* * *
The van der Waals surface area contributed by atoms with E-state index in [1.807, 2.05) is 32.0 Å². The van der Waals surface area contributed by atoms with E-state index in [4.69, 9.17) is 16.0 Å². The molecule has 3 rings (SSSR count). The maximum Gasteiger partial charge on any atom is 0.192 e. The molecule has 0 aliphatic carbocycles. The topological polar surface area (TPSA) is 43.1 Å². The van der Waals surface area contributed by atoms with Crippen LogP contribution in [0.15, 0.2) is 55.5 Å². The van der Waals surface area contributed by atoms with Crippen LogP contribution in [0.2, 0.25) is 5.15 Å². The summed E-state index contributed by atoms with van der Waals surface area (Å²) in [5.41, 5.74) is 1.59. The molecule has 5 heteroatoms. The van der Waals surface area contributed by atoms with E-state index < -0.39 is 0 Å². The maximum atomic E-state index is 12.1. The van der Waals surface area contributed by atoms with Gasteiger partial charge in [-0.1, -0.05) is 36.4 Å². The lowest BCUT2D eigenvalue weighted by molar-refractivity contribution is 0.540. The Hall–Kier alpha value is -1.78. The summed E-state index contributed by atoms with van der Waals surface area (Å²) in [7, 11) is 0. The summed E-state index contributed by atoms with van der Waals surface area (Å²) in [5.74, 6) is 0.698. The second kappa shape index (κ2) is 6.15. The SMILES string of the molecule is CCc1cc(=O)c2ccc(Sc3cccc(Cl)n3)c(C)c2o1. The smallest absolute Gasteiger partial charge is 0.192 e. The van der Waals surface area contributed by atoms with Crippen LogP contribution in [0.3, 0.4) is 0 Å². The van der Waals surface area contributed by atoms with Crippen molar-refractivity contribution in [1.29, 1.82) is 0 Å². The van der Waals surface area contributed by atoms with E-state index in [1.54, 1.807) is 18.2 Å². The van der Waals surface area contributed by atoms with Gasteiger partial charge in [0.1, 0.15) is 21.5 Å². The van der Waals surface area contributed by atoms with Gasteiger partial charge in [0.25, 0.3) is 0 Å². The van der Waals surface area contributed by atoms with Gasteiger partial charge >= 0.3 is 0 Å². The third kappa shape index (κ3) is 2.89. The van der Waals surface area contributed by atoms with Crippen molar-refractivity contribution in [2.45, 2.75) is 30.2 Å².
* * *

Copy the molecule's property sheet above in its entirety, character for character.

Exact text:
The van der Waals surface area contributed by atoms with E-state index in [1.807, 2.05) is 32.0 Å². The van der Waals surface area contributed by atoms with E-state index in [4.69, 9.17) is 16.0 Å². The molecule has 3 rings (SSSR count). The maximum Gasteiger partial charge on any atom is 0.192 e. The molecule has 0 aliphatic carbocycles. The topological polar surface area (TPSA) is 43.1 Å². The van der Waals surface area contributed by atoms with Crippen LogP contribution in [0.15, 0.2) is 55.5 Å². The van der Waals surface area contributed by atoms with Crippen LogP contribution in [0.2, 0.25) is 5.15 Å². The summed E-state index contributed by atoms with van der Waals surface area (Å²) in [5.41, 5.74) is 1.59. The molecule has 5 heteroatoms. The van der Waals surface area contributed by atoms with E-state index < -0.39 is 0 Å². The maximum atomic E-state index is 12.1. The van der Waals surface area contributed by atoms with Gasteiger partial charge in [-0.1, -0.05) is 36.4 Å². The lowest BCUT2D eigenvalue weighted by molar-refractivity contribution is 0.540. The Hall–Kier alpha value is -1.78. The summed E-state index contributed by atoms with van der Waals surface area (Å²) in [7, 11) is 0. The summed E-state index contributed by atoms with van der Waals surface area (Å²) in [5.74, 6) is 0.698. The second kappa shape index (κ2) is 6.15. The SMILES string of the molecule is CCc1cc(=O)c2ccc(Sc3cccc(Cl)n3)c(C)c2o1. The smallest absolute Gasteiger partial charge is 0.192 e. The van der Waals surface area contributed by atoms with Crippen LogP contribution in [0.3, 0.4) is 0 Å². The van der Waals surface area contributed by atoms with Crippen molar-refractivity contribution in [1.29, 1.82) is 0 Å². The van der Waals surface area contributed by atoms with E-state index in [1.54, 1.807) is 18.2 Å². The van der Waals surface area contributed by atoms with Gasteiger partial charge in [0.1, 0.15) is 21.5 Å². The van der Waals surface area contributed by atoms with Gasteiger partial charge in [0.25, 0.3) is 0 Å². The van der Waals surface area contributed by atoms with Gasteiger partial charge >= 0.3 is 0 Å². The third kappa shape index (κ3) is 2.89. The van der Waals surface area contributed by atoms with Crippen molar-refractivity contribution in [2.45, 2.75) is 30.2 Å².